Niagara schools return to in-person learning on Feb.8

Education Minister Stephen Lecce has announced the dates for the return of in-person learning in all remaining Ontario public health units (PHUs).

Elementary and secondary schools in the Niagara Region Public Health will return to in-person learning on Monday, Feb. 8.

The government’s decision was based on the advice of Ontario’s Chief Medical Officer of Health, the unanimous recommendation of the Council of Medical Officers of Health, and with the support of local Medical Officers of Health.

In the PHUs that are permitted to return to in-person learning on Feb. 8, before and after school child care programs are permitted to resume on that day, therefore Feb. 5 will be the last day for emergency child care.

“Following the best medical advice, with the clear support of both Ontario’s and the local Medical Officers of Health, we are reopening schools across the province knowing that we have taken additional steps and made additional investments to better protect our students and staff,” said Minister Lecce.

“Nothing is more important than returning kids to school safely because it is crucial for their development, mental health, and future success.”

“I am very pleased that students in both public and independent schools across Niagara will be able to return safely to in-person class on February 8th”, said Niagara West MPP Sam Oosterhoff.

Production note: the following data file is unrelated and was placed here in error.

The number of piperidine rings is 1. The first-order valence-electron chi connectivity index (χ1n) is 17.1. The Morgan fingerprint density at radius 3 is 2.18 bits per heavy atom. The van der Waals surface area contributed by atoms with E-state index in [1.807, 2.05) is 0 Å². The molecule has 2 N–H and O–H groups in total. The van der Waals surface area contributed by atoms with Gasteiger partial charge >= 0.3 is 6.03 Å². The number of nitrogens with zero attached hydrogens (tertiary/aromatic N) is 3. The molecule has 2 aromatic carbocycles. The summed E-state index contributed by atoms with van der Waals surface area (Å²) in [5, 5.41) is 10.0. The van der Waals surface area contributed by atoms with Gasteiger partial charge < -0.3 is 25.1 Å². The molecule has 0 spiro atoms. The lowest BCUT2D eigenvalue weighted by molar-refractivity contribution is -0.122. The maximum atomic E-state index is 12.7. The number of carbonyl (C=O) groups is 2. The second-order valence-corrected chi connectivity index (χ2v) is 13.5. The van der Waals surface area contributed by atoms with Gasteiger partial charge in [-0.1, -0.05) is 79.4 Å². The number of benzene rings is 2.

“We know that parents and students alike will be happy to return to safe and secure learning environment. This important step is being taken on the advice of our Chief Medical Officer of Health, Dr David Williams and is based in his confidence in the safety of Ontario schools.

To support the safe return of in-person learning, Ontario has introduced new measures to continue to protect students and staff against COVID-19 in the classroom. These measures include:

  • Province-wide access, in consultation with the local PHU, to targeted asymptomatic testing for students and staff;
  • Mandatory masking requirement for students in Grades 1-3, and masking requirement for Grades 1-12 outdoors where physical distancing cannot be maintained;
  • Providing 3.5 million high quality cloth masks to schools as back-up supply for Grade 1-12 students;
  • Enhanced screening for secondary students and staff;
  • Guidance discouraging students from congregating before and after school; and,
  • Temporary certification of eligible teacher candidates who are set to graduate in 2021 to stabilize staffing levels, following high levels of absenteeism.

“Reducing the transmission of COVID-19 is fundamental to keeping our communities and schools safe,” said Dr. David Williams, Chief Medical Officer of Health. “Our collective efforts, like strictly adhering to all public health measures, in addition to the enhanced safety measures in schools, will help keep communities healthy and students learning alongside their peers in their classrooms.”

To further promote health and safety for students and staff, Ontario recently made an additional $381 million in funding available for schools. Provided under the federal Safe Return to Class Fund, this funding will be used to improve air quality and ventilation in schools, support online learning, promote student mental health and hire additional staff. In total, Ontario has provided schools with more than $1.6 billion to protect against COVID-19.

PHUs continue to reserve the authority to close schools to in-person learning based on local circumstances. 

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